My time in the PYP also taught me to think differently about collaboration amongst teachers. It was such a privilege to work with the PYP teachers in their Program of Inquiry review, a reflective process in which all the PYP teachers work together to refine each individual unit to ensure it is part of a cohesive whole. Because the MYP consists of eight distinct subject areas, rather than interdisciplinary units of inquiry, as in the PYP, the process is a bit more complex. Nevertheless, the MYP staff embarked on that journey during our back-to-school meetings. In a flurry of colour-coded paper, we mapped out the entire program to ensure that students at all grades will enjoy a balanced variety of units and that they will develop their conceptual understanding consistently throughout the five years they spend in the MYP.
‘Student-centred learning’ is a major focus in education these days. While most teachers understand this within their own classroom, I see now that the structure of IB programmes promotes student-centred learning in multiple ways. By promoting collaboration amongst teachers, both the PYP and MYP ensure that a cohesive and comprehensive student experience is the focus of all curriculum planning. Moreover, the particularities of each program ensure that the curriculum is delivered in a way that is developmentally appropriate for students as they mature.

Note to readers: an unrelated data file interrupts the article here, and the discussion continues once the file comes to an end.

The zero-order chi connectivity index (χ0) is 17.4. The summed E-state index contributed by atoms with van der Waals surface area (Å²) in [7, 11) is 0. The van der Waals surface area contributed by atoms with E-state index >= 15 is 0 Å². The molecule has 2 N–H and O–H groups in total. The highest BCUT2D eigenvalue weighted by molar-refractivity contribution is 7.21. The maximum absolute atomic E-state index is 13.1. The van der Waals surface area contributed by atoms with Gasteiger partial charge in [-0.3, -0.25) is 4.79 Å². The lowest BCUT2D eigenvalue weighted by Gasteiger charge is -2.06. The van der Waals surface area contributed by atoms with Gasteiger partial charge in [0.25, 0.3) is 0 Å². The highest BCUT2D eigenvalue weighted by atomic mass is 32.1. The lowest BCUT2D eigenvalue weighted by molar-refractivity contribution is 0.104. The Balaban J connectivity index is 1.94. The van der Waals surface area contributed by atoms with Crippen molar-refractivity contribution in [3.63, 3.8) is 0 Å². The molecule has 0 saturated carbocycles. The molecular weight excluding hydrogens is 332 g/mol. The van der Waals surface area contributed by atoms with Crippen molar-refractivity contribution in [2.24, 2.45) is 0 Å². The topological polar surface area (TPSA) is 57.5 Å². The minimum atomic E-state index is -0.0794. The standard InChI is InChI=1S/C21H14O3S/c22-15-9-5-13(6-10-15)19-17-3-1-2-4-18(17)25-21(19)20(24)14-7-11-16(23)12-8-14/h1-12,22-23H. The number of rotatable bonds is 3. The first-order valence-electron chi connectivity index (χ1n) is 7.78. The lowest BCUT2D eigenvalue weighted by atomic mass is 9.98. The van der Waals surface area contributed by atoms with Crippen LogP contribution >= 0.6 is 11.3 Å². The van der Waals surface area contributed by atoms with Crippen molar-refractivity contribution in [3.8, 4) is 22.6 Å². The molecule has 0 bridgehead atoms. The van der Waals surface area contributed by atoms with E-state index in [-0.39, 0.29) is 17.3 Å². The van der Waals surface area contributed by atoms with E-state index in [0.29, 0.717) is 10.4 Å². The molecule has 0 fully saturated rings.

Last week, my colleagues and I – while taking a break from marking final exams – noticed that many students struggled to apply their skills during the multi-topic exams. We were surprised by this because students had previously demonstrated these skills in the unit tests throughout the year. As we discussed this, we realized that students had trouble moving from one topic to another. For example, students cross-multiplied fractions within an expression, not realizing that cross-multiplication only works in equations.
I’ll admit that I’m still a bit discouraged by last week’s Global News story blaming inquiry-based math instruction for low test scores. While the article won’t dissuade me from teaching math by inquiry, I do worry about the message that it (and others like it) send to teachers who are working hard to develop innovative strategies that will ensure the success of all their students.
Encouraged and inspired by this image by @sylviaduckworth, I now offer a pep talk to teachers:
Instead of “A traditional approach to math is good enough,” try, “I owe it to myself to show my students and colleagues the best I can do.” Continue reading